“It’s not a ghost.” Theodore Briscoll pinched the bridge of his nose, dislodging his glasses, and prayed for patience.
“You don’t know,” Mandy pointed out. “And what other explanation is there?”
“Look at the evidence,” Theo said. “A few slammed doors—obviously the wind.”
“The taps ran bloody.” His sister’s voice was delighted and horrified.
“Rust,” Theo said for the dozenth time. “The pipes are old. This house is ancient. It was bound to happen.”
“And the crying?” Mandy asked. “Explain that.”
Theo snapped his mouth shut and scowled at the diner’s far wall. At least he was alone, other than a disinterested waitress cleaning the stained Formica counter off to his left. The last thing he needed was the locals overhearing the ‘city slicker’ complain about the house he'd spent so much money renovating. He wasn't as oblivious as the residents of Kine thought him to be. He heard the whispers, the comments and muffled snickers behind hands.
"Damn fool, thinking he could fix up the old Whitaker place."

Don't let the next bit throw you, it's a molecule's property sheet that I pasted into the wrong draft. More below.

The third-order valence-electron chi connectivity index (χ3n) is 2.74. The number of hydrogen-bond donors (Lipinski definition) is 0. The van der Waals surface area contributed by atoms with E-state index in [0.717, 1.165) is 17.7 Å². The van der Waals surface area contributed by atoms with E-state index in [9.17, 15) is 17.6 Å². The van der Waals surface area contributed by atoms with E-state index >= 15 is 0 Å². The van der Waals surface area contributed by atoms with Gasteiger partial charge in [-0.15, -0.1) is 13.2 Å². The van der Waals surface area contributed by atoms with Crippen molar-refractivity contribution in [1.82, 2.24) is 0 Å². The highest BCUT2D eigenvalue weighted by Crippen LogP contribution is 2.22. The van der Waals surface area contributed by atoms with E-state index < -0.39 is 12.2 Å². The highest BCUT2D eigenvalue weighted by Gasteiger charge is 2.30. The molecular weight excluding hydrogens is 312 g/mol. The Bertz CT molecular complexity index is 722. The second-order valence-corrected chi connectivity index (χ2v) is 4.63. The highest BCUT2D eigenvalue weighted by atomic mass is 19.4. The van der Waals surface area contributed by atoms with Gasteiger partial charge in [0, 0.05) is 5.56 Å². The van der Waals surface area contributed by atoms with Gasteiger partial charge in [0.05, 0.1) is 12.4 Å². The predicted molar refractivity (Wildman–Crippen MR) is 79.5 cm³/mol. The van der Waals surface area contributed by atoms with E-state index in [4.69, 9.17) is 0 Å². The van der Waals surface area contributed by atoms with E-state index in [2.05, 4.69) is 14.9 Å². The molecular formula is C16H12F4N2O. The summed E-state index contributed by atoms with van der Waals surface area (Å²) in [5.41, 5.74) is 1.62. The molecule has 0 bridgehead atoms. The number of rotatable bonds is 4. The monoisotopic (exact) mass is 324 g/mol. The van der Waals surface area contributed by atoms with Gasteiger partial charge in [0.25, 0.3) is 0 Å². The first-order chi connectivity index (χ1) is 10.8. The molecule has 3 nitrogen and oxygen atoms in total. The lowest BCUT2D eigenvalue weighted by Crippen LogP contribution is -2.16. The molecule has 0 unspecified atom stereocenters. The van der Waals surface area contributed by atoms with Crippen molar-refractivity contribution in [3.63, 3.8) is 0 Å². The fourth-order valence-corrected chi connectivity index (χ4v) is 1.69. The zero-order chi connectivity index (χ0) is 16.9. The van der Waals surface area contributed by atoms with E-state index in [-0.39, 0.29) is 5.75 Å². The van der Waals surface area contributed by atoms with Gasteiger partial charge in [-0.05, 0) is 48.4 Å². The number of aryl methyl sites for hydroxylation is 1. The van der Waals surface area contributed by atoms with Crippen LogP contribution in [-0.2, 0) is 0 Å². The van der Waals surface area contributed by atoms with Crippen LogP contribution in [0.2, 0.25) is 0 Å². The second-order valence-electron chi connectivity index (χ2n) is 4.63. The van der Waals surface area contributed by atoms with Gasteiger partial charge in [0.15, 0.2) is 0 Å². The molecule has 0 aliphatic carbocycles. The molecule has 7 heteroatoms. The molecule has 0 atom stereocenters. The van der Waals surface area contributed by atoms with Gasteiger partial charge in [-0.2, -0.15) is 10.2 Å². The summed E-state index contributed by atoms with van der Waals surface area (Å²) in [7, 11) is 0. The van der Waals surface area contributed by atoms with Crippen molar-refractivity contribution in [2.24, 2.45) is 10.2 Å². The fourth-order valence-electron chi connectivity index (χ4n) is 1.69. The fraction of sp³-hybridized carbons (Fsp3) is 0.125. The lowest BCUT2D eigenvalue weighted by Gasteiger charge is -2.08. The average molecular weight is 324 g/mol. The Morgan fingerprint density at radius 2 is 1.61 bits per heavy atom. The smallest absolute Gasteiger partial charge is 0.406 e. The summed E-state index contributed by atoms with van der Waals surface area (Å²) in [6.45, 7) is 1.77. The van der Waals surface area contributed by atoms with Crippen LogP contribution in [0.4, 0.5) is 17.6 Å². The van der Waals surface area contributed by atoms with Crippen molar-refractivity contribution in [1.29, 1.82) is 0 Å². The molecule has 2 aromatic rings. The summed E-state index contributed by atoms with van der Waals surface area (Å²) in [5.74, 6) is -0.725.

"Who the hell does he think he is, waltzing in here and throwing money around?"
"It'll come to no good end, you mark my words."
"He'll be gone soon enough."
Theo wasn't one to be motivated by spite, usually. But the muttered comments and sideways looks were getting to him. It was worse when the discussions turned to the color of his skin. Theo was beginning to wonder if the residents of Kine had only ever heard about black people in myths and legends.
Mandy was still talking. "I'm gonna come down this weekend."
"You are not ," Theo said sharply. He pinched the bridge of his nose again and sighed. "Sorry, sis, I just... I don't want you disrupting the twins' schedule, not to mention your own, and don’t you have a husband to think about?”
“What is this, the fifties?” Mandy retorted. "He can keep them for the weekend, he knows how to change diapers and heat bottles."
"It's appreciated," Theo said, digging for his wallet with his free hand. "But I'm still sleeping on the floor. I don't have any furniture. Can you give me another couple of weeks?"
Mandy sighed. "Fine. But I am coming down, so don't try to stop me."
"Kiss the twins for me. Not your husband. He's not my type."
"That's another thing!" Mandy said, and Theo hung up on her, stifling a grin.